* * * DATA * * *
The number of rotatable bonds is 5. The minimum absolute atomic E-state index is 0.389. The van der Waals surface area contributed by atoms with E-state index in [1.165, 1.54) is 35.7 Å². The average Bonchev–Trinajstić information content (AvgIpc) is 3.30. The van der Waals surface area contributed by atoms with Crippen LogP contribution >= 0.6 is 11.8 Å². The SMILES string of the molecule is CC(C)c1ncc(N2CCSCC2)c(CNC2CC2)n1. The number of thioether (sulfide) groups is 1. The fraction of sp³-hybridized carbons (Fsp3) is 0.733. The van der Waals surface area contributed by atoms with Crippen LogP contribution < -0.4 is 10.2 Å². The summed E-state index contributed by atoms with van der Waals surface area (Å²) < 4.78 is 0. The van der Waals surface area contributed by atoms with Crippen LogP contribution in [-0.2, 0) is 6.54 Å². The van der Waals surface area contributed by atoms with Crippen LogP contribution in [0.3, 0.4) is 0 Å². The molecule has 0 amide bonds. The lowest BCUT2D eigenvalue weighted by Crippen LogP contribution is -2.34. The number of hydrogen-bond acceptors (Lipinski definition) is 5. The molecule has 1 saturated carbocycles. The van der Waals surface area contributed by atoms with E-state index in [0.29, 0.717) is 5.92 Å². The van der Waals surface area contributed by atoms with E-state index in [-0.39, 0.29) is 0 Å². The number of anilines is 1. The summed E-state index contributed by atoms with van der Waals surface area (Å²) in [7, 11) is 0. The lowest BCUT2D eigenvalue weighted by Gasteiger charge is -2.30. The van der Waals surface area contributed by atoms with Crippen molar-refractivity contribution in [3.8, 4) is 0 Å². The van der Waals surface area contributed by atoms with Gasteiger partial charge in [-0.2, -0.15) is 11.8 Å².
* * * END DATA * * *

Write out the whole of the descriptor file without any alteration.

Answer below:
The number of rotatable bonds is 5. The minimum absolute atomic E-state index is 0.389. The van der Waals surface area contributed by atoms with E-state index in [1.165, 1.54) is 35.7 Å². The average Bonchev–Trinajstić information content (AvgIpc) is 3.30. The van der Waals surface area contributed by atoms with Crippen LogP contribution >= 0.6 is 11.8 Å². The SMILES string of the molecule is CC(C)c1ncc(N2CCSCC2)c(CNC2CC2)n1. The number of thioether (sulfide) groups is 1. The fraction of sp³-hybridized carbons (Fsp3) is 0.733. The van der Waals surface area contributed by atoms with Crippen LogP contribution < -0.4 is 10.2 Å². The summed E-state index contributed by atoms with van der Waals surface area (Å²) < 4.78 is 0. The van der Waals surface area contributed by atoms with Crippen LogP contribution in [-0.2, 0) is 6.54 Å². The van der Waals surface area contributed by atoms with Crippen LogP contribution in [0.3, 0.4) is 0 Å². The molecule has 0 amide bonds. The lowest BCUT2D eigenvalue weighted by Crippen LogP contribution is -2.34. The number of hydrogen-bond acceptors (Lipinski definition) is 5. The molecule has 1 saturated carbocycles. The van der Waals surface area contributed by atoms with E-state index in [0.29, 0.717) is 5.92 Å². The van der Waals surface area contributed by atoms with E-state index in [-0.39, 0.29) is 0 Å². The number of anilines is 1. The summed E-state index contributed by atoms with van der Waals surface area (Å²) in [7, 11) is 0. The lowest BCUT2D eigenvalue weighted by Gasteiger charge is -2.30. The van der Waals surface area contributed by atoms with Crippen molar-refractivity contribution in [3.8, 4) is 0 Å². The van der Waals surface area contributed by atoms with Gasteiger partial charge in [-0.2, -0.15) is 11.8 Å².